Is love blind? Few love as hard as Adrienne Colan, and few respect their husband’s talent more. “He’s not going to lend his great talent, his great name – this is me, he will never say something like this – and he will just feel bad and feel demoralized, but I put the words to it to get his ego back up.
“The conversation around here goes like, ‘No, you’re not going to take it. I’m not going to have you lend your talent and your name to something like that and they can’t even pay you a pathetic little amount. Your fans will pay you better than them. They’re riding on your great name and they can’t even, for like $50, stretch it? He is a marquee name for them and if they have a budget of $350, and they can’t even pay him $400 for a pinup that they’re going to make a fortune on? No.
“When you think of how much they have given other artists who are ‘hot tickets’ - taking nothing away from them; great for Todd McFarlane, he’s a great businessman – we know they play a game with the numbers. So, I give him the words so he doesn’t stay in the demoralized state, but feels proud of himself.”
But Gene is not on the Top Ten list of favourite artists in Wizard Magazine (the Teen Beat of the industry), and Marvel won’t even make a fortune on the Spider-Man movie. Adrienne walks a tight rope between reality and keeping her husband’s confidence high.
But Gene’s talents haven’t abated one bit. Few in the industry from his era are still drawing. John Severin, Russ Heath and Colan (when dedicating themselves completely to a project) are the three most able to lay claim to the fact the quality of their artwork has not diminished with age.
So deep was Gene’s desire to return to the fold, so deep were the scars from his break with Marvel that, in early 1997, when he receives a call from Ralph Macchio to go back to Daredevil, Gene confessed to Adrienne he had been waiting for the call for years.
“He never told me this. I said, ‘You’re kidding me.’ He had a secret desire and believe me, he tells me everything. We’re together all day long. Every thought in his head comes out.”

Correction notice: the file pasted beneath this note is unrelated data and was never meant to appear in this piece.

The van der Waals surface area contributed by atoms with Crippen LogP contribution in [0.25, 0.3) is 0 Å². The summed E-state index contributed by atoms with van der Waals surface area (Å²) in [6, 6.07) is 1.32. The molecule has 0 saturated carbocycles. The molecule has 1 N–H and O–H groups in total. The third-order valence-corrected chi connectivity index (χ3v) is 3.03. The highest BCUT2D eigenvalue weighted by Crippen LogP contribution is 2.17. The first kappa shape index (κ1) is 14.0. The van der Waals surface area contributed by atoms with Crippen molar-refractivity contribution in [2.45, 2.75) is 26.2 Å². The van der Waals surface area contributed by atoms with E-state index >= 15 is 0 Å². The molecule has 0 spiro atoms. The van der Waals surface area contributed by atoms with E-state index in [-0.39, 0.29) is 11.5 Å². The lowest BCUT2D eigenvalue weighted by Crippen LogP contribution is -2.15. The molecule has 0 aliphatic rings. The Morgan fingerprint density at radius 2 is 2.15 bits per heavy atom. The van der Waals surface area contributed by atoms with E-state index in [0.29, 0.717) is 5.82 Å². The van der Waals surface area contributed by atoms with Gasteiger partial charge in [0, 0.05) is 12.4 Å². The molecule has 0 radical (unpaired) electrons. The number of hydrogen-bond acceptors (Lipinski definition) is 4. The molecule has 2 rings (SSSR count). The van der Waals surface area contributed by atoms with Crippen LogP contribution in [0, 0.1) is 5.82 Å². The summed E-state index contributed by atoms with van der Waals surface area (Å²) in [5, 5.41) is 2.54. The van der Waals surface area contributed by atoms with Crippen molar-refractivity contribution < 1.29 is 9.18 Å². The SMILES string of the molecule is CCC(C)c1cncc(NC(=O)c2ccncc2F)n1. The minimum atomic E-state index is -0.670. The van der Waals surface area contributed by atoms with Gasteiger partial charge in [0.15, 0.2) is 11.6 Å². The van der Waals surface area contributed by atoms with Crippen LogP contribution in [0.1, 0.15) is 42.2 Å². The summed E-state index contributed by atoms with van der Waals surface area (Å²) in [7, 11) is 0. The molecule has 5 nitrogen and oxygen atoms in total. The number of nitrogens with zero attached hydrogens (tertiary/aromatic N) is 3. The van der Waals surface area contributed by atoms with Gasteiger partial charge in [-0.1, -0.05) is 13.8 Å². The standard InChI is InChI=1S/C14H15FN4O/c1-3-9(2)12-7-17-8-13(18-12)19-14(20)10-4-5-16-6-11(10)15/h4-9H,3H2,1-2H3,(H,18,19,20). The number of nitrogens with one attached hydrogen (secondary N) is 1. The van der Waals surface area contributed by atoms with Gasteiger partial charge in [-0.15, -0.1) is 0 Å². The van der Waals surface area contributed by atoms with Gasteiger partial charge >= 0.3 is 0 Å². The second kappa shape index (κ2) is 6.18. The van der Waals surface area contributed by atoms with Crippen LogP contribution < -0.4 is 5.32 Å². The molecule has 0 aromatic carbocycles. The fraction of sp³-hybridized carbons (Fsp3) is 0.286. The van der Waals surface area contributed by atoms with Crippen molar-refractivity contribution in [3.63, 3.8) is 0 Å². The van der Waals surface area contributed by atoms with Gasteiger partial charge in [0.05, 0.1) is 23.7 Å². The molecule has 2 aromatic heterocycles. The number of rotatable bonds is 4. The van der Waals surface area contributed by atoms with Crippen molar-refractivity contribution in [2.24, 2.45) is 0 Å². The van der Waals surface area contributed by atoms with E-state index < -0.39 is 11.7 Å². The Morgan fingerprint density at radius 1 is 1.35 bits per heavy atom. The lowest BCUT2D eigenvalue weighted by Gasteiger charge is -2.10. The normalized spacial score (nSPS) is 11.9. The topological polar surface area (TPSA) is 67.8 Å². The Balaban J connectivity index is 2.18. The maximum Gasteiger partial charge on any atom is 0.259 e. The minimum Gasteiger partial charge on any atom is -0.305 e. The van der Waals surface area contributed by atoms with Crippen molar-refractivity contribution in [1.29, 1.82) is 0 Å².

The dream only lasted a mere handful of issues before conflicts with the series writer, Joe Casey, had Gene withdrawing from the project. Unless Gene is comfortable with a writer, unless Gene can be given what he considers enough artistic license, he will not devote himself to a regular book.
“As far as his emotional state, his mental outlook, and just his whole sense of how he feels about life, he’s just never been happier. He would never be able to accept a monthly comic now, but it’s the best time of his life. The money isn’t the be all and end all. There’s no sadness here, no bitterness because it’s been a great career and a great life. He’s a very happy man.
“We love one another and have been very fortunate in the past several years, living up here in Vermont, to have made some extraordinary friends. A couple of them are artists – not comic book artists - and that’s of great satisfaction to him.
“He’s still collecting photo reference. There is still art on his desk everyday to be drawn.”
Extraordinary talent doesn’t make a career. If you don’t own the company, or own your own creations, you can be crawling your way in the dark, hoping the sharp edge to your left is not a cliff over which you are about to spiral off.
“She has been my biggest fan and most severe critic,” says Gene, “hardly ever wrong in evaluating where I went wrong on any of my work. She has been the driving engine in my life that has never quit. I have seen people stop her in the street and ask her for directions on how to get to a place and she never fails to know how. She will always be my North Star.”
Marriage can be like crawling around in the dark. You reach out your hand and realize you’d rather not be in the dark with anyone but this person who truly loves and respects you, your work, and your desire to remain in an industry that brings your life as many cliffhangers as you have drawn on the last pages of so many stories.